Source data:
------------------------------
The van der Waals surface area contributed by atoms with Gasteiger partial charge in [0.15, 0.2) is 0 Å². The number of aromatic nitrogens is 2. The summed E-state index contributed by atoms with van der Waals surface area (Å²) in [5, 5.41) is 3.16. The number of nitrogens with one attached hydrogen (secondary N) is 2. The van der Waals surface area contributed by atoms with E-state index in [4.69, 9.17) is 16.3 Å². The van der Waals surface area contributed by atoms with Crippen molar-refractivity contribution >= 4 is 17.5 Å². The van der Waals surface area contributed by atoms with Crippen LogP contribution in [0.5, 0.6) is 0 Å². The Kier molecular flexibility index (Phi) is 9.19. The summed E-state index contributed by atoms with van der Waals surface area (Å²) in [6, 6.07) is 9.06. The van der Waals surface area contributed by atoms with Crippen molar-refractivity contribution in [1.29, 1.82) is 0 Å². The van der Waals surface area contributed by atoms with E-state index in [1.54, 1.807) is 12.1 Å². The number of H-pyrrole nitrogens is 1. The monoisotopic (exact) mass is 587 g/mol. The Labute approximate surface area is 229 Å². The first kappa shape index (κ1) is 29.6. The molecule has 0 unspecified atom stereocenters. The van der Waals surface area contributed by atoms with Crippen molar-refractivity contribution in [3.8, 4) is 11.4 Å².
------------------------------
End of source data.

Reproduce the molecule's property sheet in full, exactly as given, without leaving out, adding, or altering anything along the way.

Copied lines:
The van der Waals surface area contributed by atoms with Gasteiger partial charge in [0.15, 0.2) is 0 Å². The number of aromatic nitrogens is 2. The summed E-state index contributed by atoms with van der Waals surface area (Å²) in [5, 5.41) is 3.16. The number of nitrogens with one attached hydrogen (secondary N) is 2. The van der Waals surface area contributed by atoms with E-state index in [4.69, 9.17) is 16.3 Å². The van der Waals surface area contributed by atoms with Crippen molar-refractivity contribution >= 4 is 17.5 Å². The van der Waals surface area contributed by atoms with Crippen LogP contribution in [0.5, 0.6) is 0 Å². The Kier molecular flexibility index (Phi) is 9.19. The summed E-state index contributed by atoms with van der Waals surface area (Å²) in [6, 6.07) is 9.06. The van der Waals surface area contributed by atoms with Crippen molar-refractivity contribution in [1.29, 1.82) is 0 Å². The van der Waals surface area contributed by atoms with E-state index in [1.54, 1.807) is 12.1 Å². The number of H-pyrrole nitrogens is 1. The monoisotopic (exact) mass is 587 g/mol. The Labute approximate surface area is 229 Å². The first kappa shape index (κ1) is 29.6. The molecule has 0 unspecified atom stereocenters. The van der Waals surface area contributed by atoms with Crippen molar-refractivity contribution in [3.8, 4) is 11.4 Å².